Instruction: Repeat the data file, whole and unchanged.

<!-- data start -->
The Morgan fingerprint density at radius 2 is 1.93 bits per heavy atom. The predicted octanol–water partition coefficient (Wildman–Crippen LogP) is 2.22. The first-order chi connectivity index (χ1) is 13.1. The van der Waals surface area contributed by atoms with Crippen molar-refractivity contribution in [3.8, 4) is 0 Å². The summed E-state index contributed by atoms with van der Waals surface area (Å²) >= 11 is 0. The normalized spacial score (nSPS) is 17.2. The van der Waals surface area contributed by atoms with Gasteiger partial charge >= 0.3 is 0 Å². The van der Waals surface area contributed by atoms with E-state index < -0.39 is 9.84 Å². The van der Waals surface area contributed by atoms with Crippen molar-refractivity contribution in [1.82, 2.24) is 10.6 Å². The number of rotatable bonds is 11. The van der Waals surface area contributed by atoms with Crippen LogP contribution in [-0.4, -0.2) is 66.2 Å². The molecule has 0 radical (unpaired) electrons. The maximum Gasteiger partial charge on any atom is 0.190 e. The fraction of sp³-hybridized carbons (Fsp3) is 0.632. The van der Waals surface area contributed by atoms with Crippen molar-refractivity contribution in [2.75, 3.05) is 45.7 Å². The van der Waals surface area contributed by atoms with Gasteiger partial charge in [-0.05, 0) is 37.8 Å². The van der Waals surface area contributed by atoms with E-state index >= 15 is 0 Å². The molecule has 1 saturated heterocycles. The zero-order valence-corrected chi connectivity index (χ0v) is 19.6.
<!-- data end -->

The Morgan fingerprint density at radius 2 is 1.93 bits per heavy atom. The predicted octanol–water partition coefficient (Wildman–Crippen LogP) is 2.22. The first-order chi connectivity index (χ1) is 13.1. The van der Waals surface area contributed by atoms with Crippen molar-refractivity contribution in [3.8, 4) is 0 Å². The summed E-state index contributed by atoms with van der Waals surface area (Å²) >= 11 is 0. The normalized spacial score (nSPS) is 17.2. The van der Waals surface area contributed by atoms with Gasteiger partial charge >= 0.3 is 0 Å². The van der Waals surface area contributed by atoms with E-state index < -0.39 is 9.84 Å². The van der Waals surface area contributed by atoms with Crippen molar-refractivity contribution in [1.82, 2.24) is 10.6 Å². The number of rotatable bonds is 11. The van der Waals surface area contributed by atoms with Crippen LogP contribution in [-0.4, -0.2) is 66.2 Å². The molecule has 0 radical (unpaired) electrons. The maximum Gasteiger partial charge on any atom is 0.190 e. The fraction of sp³-hybridized carbons (Fsp3) is 0.632. The van der Waals surface area contributed by atoms with Crippen molar-refractivity contribution in [2.75, 3.05) is 45.7 Å². The van der Waals surface area contributed by atoms with Gasteiger partial charge in [-0.05, 0) is 37.8 Å². The van der Waals surface area contributed by atoms with E-state index >= 15 is 0 Å². The molecule has 1 saturated heterocycles. The zero-order valence-corrected chi connectivity index (χ0v) is 19.6.